Castle Rackrent eBook

This eBook from the Gutenberg Project consists of approximately 136 pages of information about Castle Rackrent.

The Editor had flattered himself that the ingenious contrivance which Thady records, and the similar subterfuge of this old Irishman, in the dispute concerning boundaries, were instances of ’cuteness unparalleled in all but Irish story:  an English friend, however, has just mortified the Editor’s national vanity by an account of the following custom, which prevails in part of Shropshire.  It is discreditable for women to appear abroad after the birth of their children till they have been churched. To avoid this reproach, and at the same time to enjoy the pleasure of gadding, whenever a woman goes abroad before she has been to church, she takes a tile from the roof of her house, and puts it upon her head:  wearing this panoply all the time she pays her visits, her conscience is perfectly at ease; for she can afterwards safely declare to the clergyman, that she ’has never been from under her own roof till she came to be churched.’

GLOSSARY 27.  CARTON AND HALF-CARTON,

—­Thady means cartron, and half-cartron.  According to the old record in the black book of Dublin, a CANTRED is said to contain 30 VILLATAS TERRAS, which are also called quarters of land (quarterons, CARTRONS); every one of which quarters must contain so much ground as will pasture 400 cows, and 17 plough-lands.  A knight’s fee was composed of 8 hydes, which amount to 160 acres, and that is generally deemed about a plough-land.’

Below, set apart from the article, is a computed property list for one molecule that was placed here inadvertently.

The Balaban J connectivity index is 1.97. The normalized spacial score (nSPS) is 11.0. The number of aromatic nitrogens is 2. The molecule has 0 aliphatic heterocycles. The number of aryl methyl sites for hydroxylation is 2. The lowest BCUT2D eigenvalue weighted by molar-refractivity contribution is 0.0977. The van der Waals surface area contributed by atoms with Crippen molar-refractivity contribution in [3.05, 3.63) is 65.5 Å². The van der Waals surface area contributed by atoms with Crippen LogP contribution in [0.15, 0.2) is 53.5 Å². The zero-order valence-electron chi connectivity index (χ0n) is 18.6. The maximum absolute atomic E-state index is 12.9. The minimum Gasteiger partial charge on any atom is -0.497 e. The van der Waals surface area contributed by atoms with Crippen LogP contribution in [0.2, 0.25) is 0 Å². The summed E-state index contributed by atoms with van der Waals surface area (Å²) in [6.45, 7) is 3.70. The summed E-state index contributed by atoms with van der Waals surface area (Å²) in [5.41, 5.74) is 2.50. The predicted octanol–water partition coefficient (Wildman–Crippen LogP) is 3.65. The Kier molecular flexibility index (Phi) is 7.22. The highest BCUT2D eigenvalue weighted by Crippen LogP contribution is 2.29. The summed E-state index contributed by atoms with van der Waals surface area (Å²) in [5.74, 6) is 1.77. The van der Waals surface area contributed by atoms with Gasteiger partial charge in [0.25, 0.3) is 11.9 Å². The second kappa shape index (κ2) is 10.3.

The Editor was favoured by a learned friend with the above extract, from a Ms. of Lord Totness’s in the Lambeth library.

GLOSSARY 28.  WAKE.

—­A wake in England means a festival held upon the anniversary of the saint of the parish.  At these wakes, rustic games, rustic conviviality, and rustic courtship, are pursued with all the ardour and all the appetite which accompany such pleasures as occur but seldom.  In Ireland a wake is a midnight meeting, held professedly for the indulgence of holy sorrow, but usually it is converted into orgies of unholy joy.  When an Irish man or woman of the lower order dies, the straw which composed the bed, whether it has been contained in a bag to form a mattress, or simply spread upon the earthen floor, is immediately taken out of the house, and burned before the cabin door, the family at the same time setting up the death howl.  The ears and eyes of the neighbours being thus alarmed, they flock to the house of the deceased, and by their vociferous sympathy excite and at the same time soothe the sorrows of the family.

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Castle Rackrent from Project Gutenberg. Public domain.